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Modeling Deposit Price Elasticity: What Is It All About?

Deposit Price Optimization Modeling Deposit Price Elasticity: What Is It All About?

Many top financial institutions have begun using predictive modelling and optimization to improve deposit pricing. This requires an understanding of customers’ deposit price elasticity — how sensitive are they to pricing changes, and what is the relationship between price and demand at the customer, segment and portfolio level?

I’m going to explore this topic in a series of posts, which should be useful both to deposit portfolio managers and analytics teams. To start with, let’s look at the basics.

Price elasticity is the study of responsiveness, and how the demand of a product changes with respect to price (and/or the price of competitors). Understanding deposit price elasticity, or having models that predict this, means you can quantify:

  • Impact of a product’s price change on the deposit product
  • How competitor price changes impact a deposit portfolio
  • Impact of changing macro-economic conditions, such as a change in central bank lending rate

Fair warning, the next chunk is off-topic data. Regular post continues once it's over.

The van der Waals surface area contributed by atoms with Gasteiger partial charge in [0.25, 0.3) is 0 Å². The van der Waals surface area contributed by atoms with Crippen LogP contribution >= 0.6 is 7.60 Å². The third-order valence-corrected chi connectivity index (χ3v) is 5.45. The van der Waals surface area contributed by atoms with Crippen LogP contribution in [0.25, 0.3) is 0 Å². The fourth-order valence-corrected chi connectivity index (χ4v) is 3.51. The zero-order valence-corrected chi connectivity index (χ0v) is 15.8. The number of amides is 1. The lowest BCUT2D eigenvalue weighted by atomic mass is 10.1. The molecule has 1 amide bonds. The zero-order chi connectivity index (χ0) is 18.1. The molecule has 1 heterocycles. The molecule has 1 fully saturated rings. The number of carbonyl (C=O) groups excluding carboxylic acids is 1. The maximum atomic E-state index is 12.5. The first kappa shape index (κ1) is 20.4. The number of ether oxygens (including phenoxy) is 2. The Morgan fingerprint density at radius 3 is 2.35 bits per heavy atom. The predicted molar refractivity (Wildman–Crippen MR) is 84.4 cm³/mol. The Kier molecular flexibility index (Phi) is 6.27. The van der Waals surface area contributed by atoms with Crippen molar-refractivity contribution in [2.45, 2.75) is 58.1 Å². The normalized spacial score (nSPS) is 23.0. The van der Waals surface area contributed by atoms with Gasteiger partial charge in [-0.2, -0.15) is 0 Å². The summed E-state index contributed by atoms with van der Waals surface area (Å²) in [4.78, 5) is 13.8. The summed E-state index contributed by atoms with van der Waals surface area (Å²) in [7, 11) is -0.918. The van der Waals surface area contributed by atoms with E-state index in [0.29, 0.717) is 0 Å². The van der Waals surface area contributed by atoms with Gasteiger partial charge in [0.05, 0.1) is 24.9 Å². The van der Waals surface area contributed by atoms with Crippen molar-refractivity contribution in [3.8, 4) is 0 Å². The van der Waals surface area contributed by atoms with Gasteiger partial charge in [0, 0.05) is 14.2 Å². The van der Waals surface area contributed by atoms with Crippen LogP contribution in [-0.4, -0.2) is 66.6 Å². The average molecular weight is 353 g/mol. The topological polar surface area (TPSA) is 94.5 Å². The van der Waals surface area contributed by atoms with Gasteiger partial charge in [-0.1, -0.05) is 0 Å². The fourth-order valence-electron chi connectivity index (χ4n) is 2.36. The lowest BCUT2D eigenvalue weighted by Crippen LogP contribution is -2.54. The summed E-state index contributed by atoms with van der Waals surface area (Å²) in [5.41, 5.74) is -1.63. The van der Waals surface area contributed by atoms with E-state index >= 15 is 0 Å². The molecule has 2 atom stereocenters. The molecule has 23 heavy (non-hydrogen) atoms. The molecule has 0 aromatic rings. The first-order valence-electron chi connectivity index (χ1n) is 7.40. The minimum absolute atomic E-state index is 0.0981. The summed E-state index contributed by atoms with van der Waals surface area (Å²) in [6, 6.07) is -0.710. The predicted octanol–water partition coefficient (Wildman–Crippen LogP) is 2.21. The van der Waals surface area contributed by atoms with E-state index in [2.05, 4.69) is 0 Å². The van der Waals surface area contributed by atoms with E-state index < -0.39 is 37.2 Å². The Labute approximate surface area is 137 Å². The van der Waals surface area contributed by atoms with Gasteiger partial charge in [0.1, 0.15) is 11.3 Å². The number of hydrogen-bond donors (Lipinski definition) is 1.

• How a product’s price change will impact the overall deposit portfolio, taking account of product cannibalization and source of funds
  • How to maximize revenue from the deposit portfolio using optimization (more on this in a future blog).

A price elasticity model enables the product team to set deposit rates with a sound understanding of the expected performance from the rate strategy, and understand the complex nonlinear relationship between product rates and demand.

Deposit Pricing and Customer Behavior

Analytically understanding customer behavior is critical in establishing the deposit pricing strategy. A large number of potential characteristics can be considered in the development of models, such as:

  • Product details relative to the whole market, or different competitor peer groups